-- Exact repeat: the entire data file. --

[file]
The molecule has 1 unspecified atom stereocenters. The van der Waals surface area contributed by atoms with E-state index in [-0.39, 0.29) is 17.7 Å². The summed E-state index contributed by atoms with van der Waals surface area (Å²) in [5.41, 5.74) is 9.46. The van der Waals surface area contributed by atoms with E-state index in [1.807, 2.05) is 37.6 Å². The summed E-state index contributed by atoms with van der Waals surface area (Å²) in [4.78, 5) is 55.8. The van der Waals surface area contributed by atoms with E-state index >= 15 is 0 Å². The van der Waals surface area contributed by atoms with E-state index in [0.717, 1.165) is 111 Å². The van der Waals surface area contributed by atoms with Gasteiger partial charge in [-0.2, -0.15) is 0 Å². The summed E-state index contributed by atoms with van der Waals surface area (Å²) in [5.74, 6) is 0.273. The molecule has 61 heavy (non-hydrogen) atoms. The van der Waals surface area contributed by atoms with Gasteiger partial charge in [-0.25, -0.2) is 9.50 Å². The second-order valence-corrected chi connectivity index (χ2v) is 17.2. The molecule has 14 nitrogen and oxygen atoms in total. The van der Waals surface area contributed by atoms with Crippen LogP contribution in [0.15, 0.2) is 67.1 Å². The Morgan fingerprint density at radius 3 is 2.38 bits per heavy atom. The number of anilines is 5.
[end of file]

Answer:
The molecule has 1 unspecified atom stereocenters. The van der Waals surface area contributed by atoms with E-state index in [-0.39, 0.29) is 17.7 Å². The summed E-state index contributed by atoms with van der Waals surface area (Å²) in [5.41, 5.74) is 9.46. The van der Waals surface area contributed by atoms with E-state index in [1.807, 2.05) is 37.6 Å². The summed E-state index contributed by atoms with van der Waals surface area (Å²) in [4.78, 5) is 55.8. The van der Waals surface area contributed by atoms with E-state index >= 15 is 0 Å². The van der Waals surface area contributed by atoms with E-state index in [0.717, 1.165) is 111 Å². The van der Waals surface area contributed by atoms with Gasteiger partial charge in [-0.2, -0.15) is 0 Å². The summed E-state index contributed by atoms with van der Waals surface area (Å²) in [5.74, 6) is 0.273. The molecule has 61 heavy (non-hydrogen) atoms. The van der Waals surface area contributed by atoms with Gasteiger partial charge in [-0.25, -0.2) is 9.50 Å². The second-order valence-corrected chi connectivity index (χ2v) is 17.2. The molecule has 14 nitrogen and oxygen atoms in total. The van der Waals surface area contributed by atoms with Crippen LogP contribution in [0.15, 0.2) is 67.1 Å². The Morgan fingerprint density at radius 3 is 2.38 bits per heavy atom. The number of anilines is 5.